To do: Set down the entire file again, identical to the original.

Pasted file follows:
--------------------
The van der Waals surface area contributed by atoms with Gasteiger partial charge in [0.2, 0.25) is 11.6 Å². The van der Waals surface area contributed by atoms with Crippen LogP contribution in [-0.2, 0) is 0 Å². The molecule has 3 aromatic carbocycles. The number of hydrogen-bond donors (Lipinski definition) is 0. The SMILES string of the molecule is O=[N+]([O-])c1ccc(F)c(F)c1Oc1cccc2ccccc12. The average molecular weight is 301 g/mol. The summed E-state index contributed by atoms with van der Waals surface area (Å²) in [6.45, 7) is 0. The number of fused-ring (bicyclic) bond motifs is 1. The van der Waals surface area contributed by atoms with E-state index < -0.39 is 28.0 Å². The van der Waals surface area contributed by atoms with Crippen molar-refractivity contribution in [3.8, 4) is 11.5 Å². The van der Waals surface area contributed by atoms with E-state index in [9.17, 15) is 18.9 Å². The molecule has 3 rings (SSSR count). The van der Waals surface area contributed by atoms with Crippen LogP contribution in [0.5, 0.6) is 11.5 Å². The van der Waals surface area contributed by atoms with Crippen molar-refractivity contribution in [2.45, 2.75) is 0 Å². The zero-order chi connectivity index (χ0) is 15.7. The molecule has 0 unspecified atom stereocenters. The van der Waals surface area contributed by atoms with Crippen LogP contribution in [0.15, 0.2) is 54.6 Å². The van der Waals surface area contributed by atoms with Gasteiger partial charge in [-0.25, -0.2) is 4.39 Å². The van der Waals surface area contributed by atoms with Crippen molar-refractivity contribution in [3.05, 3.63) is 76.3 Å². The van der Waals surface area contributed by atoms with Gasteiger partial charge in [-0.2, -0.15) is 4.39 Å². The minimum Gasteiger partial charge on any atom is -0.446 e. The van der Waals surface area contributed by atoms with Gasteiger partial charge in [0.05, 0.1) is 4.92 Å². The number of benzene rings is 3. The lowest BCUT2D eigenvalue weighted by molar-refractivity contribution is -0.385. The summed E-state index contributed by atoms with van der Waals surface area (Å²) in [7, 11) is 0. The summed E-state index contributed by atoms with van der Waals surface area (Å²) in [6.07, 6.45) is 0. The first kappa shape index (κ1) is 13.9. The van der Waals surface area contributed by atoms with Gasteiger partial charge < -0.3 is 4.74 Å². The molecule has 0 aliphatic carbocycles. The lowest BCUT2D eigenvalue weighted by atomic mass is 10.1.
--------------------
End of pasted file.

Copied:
The van der Waals surface area contributed by atoms with Gasteiger partial charge in [0.2, 0.25) is 11.6 Å². The van der Waals surface area contributed by atoms with Crippen LogP contribution in [-0.2, 0) is 0 Å². The molecule has 3 aromatic carbocycles. The number of hydrogen-bond donors (Lipinski definition) is 0. The SMILES string of the molecule is O=[N+]([O-])c1ccc(F)c(F)c1Oc1cccc2ccccc12. The average molecular weight is 301 g/mol. The summed E-state index contributed by atoms with van der Waals surface area (Å²) in [6.45, 7) is 0. The number of fused-ring (bicyclic) bond motifs is 1. The van der Waals surface area contributed by atoms with E-state index < -0.39 is 28.0 Å². The van der Waals surface area contributed by atoms with Crippen molar-refractivity contribution in [3.8, 4) is 11.5 Å². The van der Waals surface area contributed by atoms with E-state index in [9.17, 15) is 18.9 Å². The molecule has 3 rings (SSSR count). The van der Waals surface area contributed by atoms with Crippen LogP contribution in [0.5, 0.6) is 11.5 Å². The van der Waals surface area contributed by atoms with Crippen molar-refractivity contribution in [2.45, 2.75) is 0 Å². The zero-order chi connectivity index (χ0) is 15.7. The molecule has 0 unspecified atom stereocenters. The van der Waals surface area contributed by atoms with Crippen LogP contribution in [0.15, 0.2) is 54.6 Å². The van der Waals surface area contributed by atoms with Gasteiger partial charge in [-0.25, -0.2) is 4.39 Å². The van der Waals surface area contributed by atoms with Crippen molar-refractivity contribution in [3.05, 3.63) is 76.3 Å². The van der Waals surface area contributed by atoms with Gasteiger partial charge in [-0.2, -0.15) is 4.39 Å². The minimum Gasteiger partial charge on any atom is -0.446 e. The van der Waals surface area contributed by atoms with Gasteiger partial charge in [0.05, 0.1) is 4.92 Å². The number of benzene rings is 3. The lowest BCUT2D eigenvalue weighted by molar-refractivity contribution is -0.385. The summed E-state index contributed by atoms with van der Waals surface area (Å²) in [7, 11) is 0. The summed E-state index contributed by atoms with van der Waals surface area (Å²) in [6.07, 6.45) is 0. The first kappa shape index (κ1) is 13.9. The van der Waals surface area contributed by atoms with Gasteiger partial charge < -0.3 is 4.74 Å². The molecule has 0 aliphatic carbocycles. The lowest BCUT2D eigenvalue weighted by atomic mass is 10.1.